Rabies in humans
Rabies is a virus that can affect both humans and other mammals. The virus gets into the body from a bite or scratch and attacks the central nervous system. With exposures to rabid bats, the break in the skin may be so minor that it is often not recognized or remembered. Proper treatment obtained as soon as possible after exposure to a rabid animal can prevent rabies, but once symptoms begin rabies is almost always fatal.
What is my risk of getting rabies from another person?
The only documented cases of rabies acquired from another person occurred when organs of persons who died of rabies were transplanted into other persons.
No other cases have been documented from situations other than solid organ or corneal transplants. Even though there has been no documentation that the virus could be passed by situations other than transplants, the possibility still exists.
Human saliva is not thought to be very infectious.
Some researchers theorize that the rabies virus in human saliva glands may be at too low a level for transmission to occur. In spite of the seemingly low risk, rabies exposures to saliva should be taken seriously due to the deadly nature of this disease.
What types of contact with people who might have rabies could be cause for getting rabies treatment?
- Bites, with penetration of skin by the teeth
- Exposure to the person's saliva, spinal fluid, internal organs or tissues, urine, tears, eye tissue which resulted in these having direct contact with mucous membranes (mouth, nose, eye tissues), or with broken skin.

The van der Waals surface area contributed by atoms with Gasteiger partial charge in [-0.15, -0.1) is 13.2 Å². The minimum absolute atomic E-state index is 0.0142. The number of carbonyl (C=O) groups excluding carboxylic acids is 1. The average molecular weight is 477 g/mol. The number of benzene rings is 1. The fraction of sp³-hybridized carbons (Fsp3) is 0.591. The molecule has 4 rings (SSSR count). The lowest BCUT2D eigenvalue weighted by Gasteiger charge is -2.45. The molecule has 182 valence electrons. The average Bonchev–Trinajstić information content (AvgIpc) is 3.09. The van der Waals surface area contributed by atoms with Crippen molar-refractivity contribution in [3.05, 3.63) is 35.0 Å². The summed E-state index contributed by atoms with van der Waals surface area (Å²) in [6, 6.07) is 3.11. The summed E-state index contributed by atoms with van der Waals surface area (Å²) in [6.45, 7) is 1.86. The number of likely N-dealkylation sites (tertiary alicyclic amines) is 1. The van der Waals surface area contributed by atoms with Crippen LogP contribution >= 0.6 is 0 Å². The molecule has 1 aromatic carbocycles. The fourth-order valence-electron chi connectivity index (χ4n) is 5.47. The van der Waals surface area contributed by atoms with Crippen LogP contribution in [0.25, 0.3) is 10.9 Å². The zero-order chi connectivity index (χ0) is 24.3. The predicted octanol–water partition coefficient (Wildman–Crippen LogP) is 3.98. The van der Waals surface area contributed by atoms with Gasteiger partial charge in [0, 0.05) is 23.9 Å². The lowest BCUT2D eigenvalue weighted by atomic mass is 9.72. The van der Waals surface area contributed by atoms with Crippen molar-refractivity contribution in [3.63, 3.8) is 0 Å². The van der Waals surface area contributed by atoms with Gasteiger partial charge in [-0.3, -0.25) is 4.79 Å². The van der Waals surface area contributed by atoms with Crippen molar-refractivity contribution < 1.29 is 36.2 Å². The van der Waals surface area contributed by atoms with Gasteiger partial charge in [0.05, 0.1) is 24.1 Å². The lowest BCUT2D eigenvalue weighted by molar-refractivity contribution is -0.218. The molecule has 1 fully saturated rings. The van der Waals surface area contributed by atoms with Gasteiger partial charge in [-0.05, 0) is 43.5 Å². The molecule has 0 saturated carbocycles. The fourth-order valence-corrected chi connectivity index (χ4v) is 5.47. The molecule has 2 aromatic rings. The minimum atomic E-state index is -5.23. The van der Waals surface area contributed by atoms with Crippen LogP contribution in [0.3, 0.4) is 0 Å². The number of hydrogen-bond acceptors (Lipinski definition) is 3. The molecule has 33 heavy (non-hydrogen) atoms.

- Scalpel nicks or needle sticks if the treatment was in contact with spinal fluid, nervous tissue, eye tissue, or internal organs.
Who does not require rabies post exposure treatment?
- People who had contact with infectious material from another person, but had no breaks or sores on their skin where they were exposed, do not need rabies treatment.
- People who had any contact with blood, stool, or unspun urine do not need rabies treatment.
When are people with rabies communicable to others?
The period of time that a person with rabies could be communicable is not yet defined precisely. However studies done with dogs suggest that the week before the onset of illness symptoms should be considered as the beginning of the communicable period.
- Srinivasan A, Burton EC, Kuehnert MJ, et. al. Transmission of rabies virus from an organ donor to four transplant recipients. NEJM 2005;352:1103-1111.
- CDC. Rabies prevention--United States, 1991: Recommendations of the Immunization Practices Advisory Committee (ACIP) MMWR 1991;40:1-19.
- Helmick CG, Tauxe, RV, Vernon AA. Is there a risk to contacts of patients with rabies? Rev Infect Dis 1987;9:511-8.